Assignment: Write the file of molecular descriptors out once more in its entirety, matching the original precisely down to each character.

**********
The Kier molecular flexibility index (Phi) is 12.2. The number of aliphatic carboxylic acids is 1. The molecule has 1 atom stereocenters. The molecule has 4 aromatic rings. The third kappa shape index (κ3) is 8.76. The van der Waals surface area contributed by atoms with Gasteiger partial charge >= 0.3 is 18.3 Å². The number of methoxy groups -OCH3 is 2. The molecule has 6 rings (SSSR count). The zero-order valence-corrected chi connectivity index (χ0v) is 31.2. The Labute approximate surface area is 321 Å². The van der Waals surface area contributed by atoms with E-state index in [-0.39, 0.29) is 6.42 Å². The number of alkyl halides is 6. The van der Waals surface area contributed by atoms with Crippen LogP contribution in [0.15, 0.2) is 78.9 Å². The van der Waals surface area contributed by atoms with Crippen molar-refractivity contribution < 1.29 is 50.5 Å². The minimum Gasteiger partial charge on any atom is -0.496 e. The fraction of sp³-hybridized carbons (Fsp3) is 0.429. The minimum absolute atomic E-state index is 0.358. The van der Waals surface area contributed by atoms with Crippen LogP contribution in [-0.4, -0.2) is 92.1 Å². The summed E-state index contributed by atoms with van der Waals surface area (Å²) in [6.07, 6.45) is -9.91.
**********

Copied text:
The Kier molecular flexibility index (Phi) is 12.2. The number of aliphatic carboxylic acids is 1. The molecule has 1 atom stereocenters. The molecule has 4 aromatic rings. The third kappa shape index (κ3) is 8.76. The van der Waals surface area contributed by atoms with Gasteiger partial charge >= 0.3 is 18.3 Å². The number of methoxy groups -OCH3 is 2. The molecule has 6 rings (SSSR count). The zero-order valence-corrected chi connectivity index (χ0v) is 31.2. The Labute approximate surface area is 321 Å². The van der Waals surface area contributed by atoms with E-state index in [-0.39, 0.29) is 6.42 Å². The number of alkyl halides is 6. The van der Waals surface area contributed by atoms with Crippen LogP contribution in [0.15, 0.2) is 78.9 Å². The van der Waals surface area contributed by atoms with Crippen molar-refractivity contribution < 1.29 is 50.5 Å². The minimum Gasteiger partial charge on any atom is -0.496 e. The fraction of sp³-hybridized carbons (Fsp3) is 0.429. The minimum absolute atomic E-state index is 0.358. The van der Waals surface area contributed by atoms with Crippen LogP contribution in [-0.4, -0.2) is 92.1 Å². The summed E-state index contributed by atoms with van der Waals surface area (Å²) in [6.07, 6.45) is -9.91.